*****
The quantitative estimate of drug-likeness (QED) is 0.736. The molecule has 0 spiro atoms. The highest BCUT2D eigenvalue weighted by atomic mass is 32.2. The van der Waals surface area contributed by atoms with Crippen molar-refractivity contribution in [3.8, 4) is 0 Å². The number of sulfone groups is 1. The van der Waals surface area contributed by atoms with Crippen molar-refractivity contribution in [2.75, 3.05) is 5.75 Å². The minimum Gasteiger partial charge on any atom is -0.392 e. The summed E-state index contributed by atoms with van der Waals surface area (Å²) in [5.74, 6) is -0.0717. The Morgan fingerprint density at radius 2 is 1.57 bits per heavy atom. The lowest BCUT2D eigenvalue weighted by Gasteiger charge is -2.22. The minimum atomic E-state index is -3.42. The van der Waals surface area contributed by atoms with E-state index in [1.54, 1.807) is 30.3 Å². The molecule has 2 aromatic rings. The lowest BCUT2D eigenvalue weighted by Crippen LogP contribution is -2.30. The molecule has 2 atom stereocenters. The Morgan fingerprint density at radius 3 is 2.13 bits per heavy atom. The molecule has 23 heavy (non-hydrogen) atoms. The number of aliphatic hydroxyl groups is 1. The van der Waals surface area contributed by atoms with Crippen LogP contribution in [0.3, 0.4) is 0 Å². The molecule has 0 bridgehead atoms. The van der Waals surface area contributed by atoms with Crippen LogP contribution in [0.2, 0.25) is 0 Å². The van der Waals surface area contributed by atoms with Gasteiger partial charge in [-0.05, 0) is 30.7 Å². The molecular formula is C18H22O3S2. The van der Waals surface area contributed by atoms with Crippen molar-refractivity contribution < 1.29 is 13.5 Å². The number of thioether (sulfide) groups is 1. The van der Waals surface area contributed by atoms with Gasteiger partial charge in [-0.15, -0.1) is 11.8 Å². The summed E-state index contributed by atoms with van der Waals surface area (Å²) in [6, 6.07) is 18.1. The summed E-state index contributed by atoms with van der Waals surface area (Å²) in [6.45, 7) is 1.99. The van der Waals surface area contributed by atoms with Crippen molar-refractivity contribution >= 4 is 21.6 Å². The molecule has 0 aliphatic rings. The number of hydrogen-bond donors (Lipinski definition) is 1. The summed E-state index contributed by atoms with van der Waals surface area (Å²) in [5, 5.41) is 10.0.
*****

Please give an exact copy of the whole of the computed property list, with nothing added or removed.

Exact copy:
The quantitative estimate of drug-likeness (QED) is 0.736. The molecule has 0 spiro atoms. The highest BCUT2D eigenvalue weighted by atomic mass is 32.2. The van der Waals surface area contributed by atoms with Crippen molar-refractivity contribution in [3.8, 4) is 0 Å². The number of sulfone groups is 1. The van der Waals surface area contributed by atoms with Crippen molar-refractivity contribution in [2.75, 3.05) is 5.75 Å². The minimum Gasteiger partial charge on any atom is -0.392 e. The summed E-state index contributed by atoms with van der Waals surface area (Å²) in [5.74, 6) is -0.0717. The Morgan fingerprint density at radius 2 is 1.57 bits per heavy atom. The lowest BCUT2D eigenvalue weighted by Gasteiger charge is -2.22. The minimum atomic E-state index is -3.42. The van der Waals surface area contributed by atoms with E-state index in [1.54, 1.807) is 30.3 Å². The molecule has 2 aromatic rings. The lowest BCUT2D eigenvalue weighted by Crippen LogP contribution is -2.30. The molecule has 2 atom stereocenters. The Morgan fingerprint density at radius 3 is 2.13 bits per heavy atom. The molecule has 23 heavy (non-hydrogen) atoms. The number of aliphatic hydroxyl groups is 1. The van der Waals surface area contributed by atoms with Crippen LogP contribution in [0.3, 0.4) is 0 Å². The molecule has 0 bridgehead atoms. The van der Waals surface area contributed by atoms with Crippen LogP contribution in [0.2, 0.25) is 0 Å². The van der Waals surface area contributed by atoms with Gasteiger partial charge in [-0.05, 0) is 30.7 Å². The molecular formula is C18H22O3S2. The van der Waals surface area contributed by atoms with Crippen molar-refractivity contribution < 1.29 is 13.5 Å². The number of thioether (sulfide) groups is 1. The van der Waals surface area contributed by atoms with Gasteiger partial charge in [-0.15, -0.1) is 11.8 Å². The summed E-state index contributed by atoms with van der Waals surface area (Å²) in [6, 6.07) is 18.1. The summed E-state index contributed by atoms with van der Waals surface area (Å²) in [6.45, 7) is 1.99. The van der Waals surface area contributed by atoms with Crippen molar-refractivity contribution >= 4 is 21.6 Å². The molecule has 0 aliphatic rings. The number of hydrogen-bond donors (Lipinski definition) is 1. The summed E-state index contributed by atoms with van der Waals surface area (Å²) in [5, 5.41) is 10.0.